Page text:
His life thus “spared by the Hand of God,” Fabietto now has no idea what to do with it. The second hour of the film is markedly different from the bawdy, boisterous first, numbed by grief and survivor’s guilt. What’s fascinating about the character’s evolution is that he’s hardly a cinephile. (There’s a VHS copy of Sergio Leone’s “Once Upon a Time in America” sitting unwatched on top of his TV for the film’s entire running time.) Instead, he gravitates toward the idea of making movies as a means of revenge on life, of regaining control. Fabietto so hates the crummy hand he’s been dealt, he wants to create an entirely different reality to live in, and cinema allows him to build newer, more beautiful worlds from scratch. I’m not sure “The Hand of God” always works, but I felt like I understood something important about Paolo Sorrentino and his elaborately constructed, deliriously excessive pictures when it was over. And I was happy that he could make a film in which his sister finally comes out of the bathroom.
By contrast, I learned nothing about Kenneth Branagh after watching his rhapsodically received “Belfast,” save for wondering if his real-life parents could possibly have been this hot. Set in 1969 Northern Ireland, the odds-on favorite for this year’s Oscar takes an ebullient, child’s-eye view of The Troubles while trying to meld a hackneyed, schoolboy coming-of-age saga with ethnic cleansing. Blonde, elementary school-aged Branagh stand-in Buddy (Jude Hill) is confused as to why his neighbors are suddenly building barricades and throwing Molotov cocktails at the “Cat-licks,” and the film has little interest in investigating or explaining the situation beyond that. There are some bad bullies on the block starting riots with increasing frequency, and it’s only a matter of time before Buddy’s sensible, distractingly sexy parents played by “50 Shades of Grey” stud Jamie Dornan and leggy Caitriona Balfe will move the kid to England so he can someday join the Royal Shakespeare Company and make “Henry V” and “Much Ado About Nothing” and a few other films I enjoyed so much more than “Belfast.”
It’s a very vague movie, fixated on signifiers like “Star Trek” reruns and outdoor toilets while lacking any specifics in character or political history. Ciarán Hinds and Judi Dench are adorable as the same curmudgeonly grandparents you can find in any cable Christmas picture, they just happen to be played by two of the best actors on the planet. “Belfast” runs a quick 96 minutes — same length as one of those holiday Hallmark movies sans commercials — and glosses over the tumultuous events of this family’s life in a barrage of quick cuts and upbeat Van Morrison music cues on the soundtrack. (There are nine Van Morrison songs in this film. Nine. Speaking as a super fan who has spent way too much money to see the surly Irishman in concert not once, but twice: this feels excessive.)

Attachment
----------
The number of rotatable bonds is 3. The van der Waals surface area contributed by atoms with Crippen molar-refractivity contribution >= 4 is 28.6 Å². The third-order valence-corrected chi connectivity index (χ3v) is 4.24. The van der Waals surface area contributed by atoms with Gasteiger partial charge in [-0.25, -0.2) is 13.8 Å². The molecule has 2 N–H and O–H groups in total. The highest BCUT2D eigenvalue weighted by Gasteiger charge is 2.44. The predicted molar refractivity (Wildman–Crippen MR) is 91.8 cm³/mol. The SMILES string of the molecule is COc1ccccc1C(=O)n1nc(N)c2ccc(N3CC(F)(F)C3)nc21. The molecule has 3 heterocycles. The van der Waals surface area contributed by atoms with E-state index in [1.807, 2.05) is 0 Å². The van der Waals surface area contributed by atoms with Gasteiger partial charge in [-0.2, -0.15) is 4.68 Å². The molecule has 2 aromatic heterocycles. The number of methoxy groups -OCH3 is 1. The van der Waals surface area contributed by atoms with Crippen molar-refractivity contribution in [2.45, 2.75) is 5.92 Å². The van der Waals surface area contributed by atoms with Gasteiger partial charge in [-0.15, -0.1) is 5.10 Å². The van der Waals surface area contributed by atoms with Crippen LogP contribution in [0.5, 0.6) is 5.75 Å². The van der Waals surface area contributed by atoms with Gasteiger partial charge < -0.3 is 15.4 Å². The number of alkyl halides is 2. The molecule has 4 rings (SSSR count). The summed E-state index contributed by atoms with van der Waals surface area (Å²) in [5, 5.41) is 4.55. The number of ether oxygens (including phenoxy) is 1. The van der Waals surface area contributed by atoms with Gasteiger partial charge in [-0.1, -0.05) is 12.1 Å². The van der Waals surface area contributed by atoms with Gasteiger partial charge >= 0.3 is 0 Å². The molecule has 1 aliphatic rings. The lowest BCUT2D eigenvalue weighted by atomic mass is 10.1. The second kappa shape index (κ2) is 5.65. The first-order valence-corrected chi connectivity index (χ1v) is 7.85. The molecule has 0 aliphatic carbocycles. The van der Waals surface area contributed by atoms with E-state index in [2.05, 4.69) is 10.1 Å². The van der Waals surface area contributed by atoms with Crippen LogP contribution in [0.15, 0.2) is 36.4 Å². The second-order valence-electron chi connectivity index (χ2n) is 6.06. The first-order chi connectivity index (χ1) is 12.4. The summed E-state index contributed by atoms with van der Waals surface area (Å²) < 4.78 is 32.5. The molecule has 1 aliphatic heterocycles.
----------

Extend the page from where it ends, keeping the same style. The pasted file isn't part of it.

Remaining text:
We also must address the bizarre manner in which “Belfast” has been photographed. Branagh and his regular cinematographer Haris Zambarloukos obviously saw “Roma” a whole bunch of times and liked it a lot, borrowing the low-contrast black-and-white digital video, distractingly hyper-separated audio tracks and approaching every shot from the most unexpected, obtuse angle they could possibly find. But it isn’t lit to make the characters stand out from their surroundings, so all the people’s faces are buried in the brick wall backgrounds and elaborate cloudy skies, nothing pops to command our attention, and Branagh banishes the actors to far — often opposite — corners of the screen, making us search and scan with our eyes to find what we’re supposed to be reacting to in any given scene. There’s no rhyme or reason to the placement of these performers, and simple matters of screen direction are a lost cause. Somebody’s walking this way, then they’re walking the other way. Then a Van Morrison song comes on.
I first saw “Belfast” at the Brattle Theatre during IFFBoston’s Fall Focus back in October, and given the deafening Oscar buzz, I recently watched the first hour of it again at home via a digital screener to see if I might have been overreacting to how aesthetically unpleasant the experience was for me first time around. Nope. But the one nice thing I can say is that no matter how cockamamie his camera placement, Branagh always, almost obsessively, foregrounds the short-skirted Caitriona Balfe’s exceptional legs. It’s a weird way to shoot your Movie Mom, but also the one visual decision upon which I think he and Paolo Sorrentino might probably agree.
“The Hand of God” opens at the Kendall Square Cinema and Coolidge Corner Theatre on Friday, Dec. 3 and starts streaming on Netflix Wednesday, Dec. 15. “Belfast” is now playing at Kendall Square Cinema and the Coolidge Corner Theatre.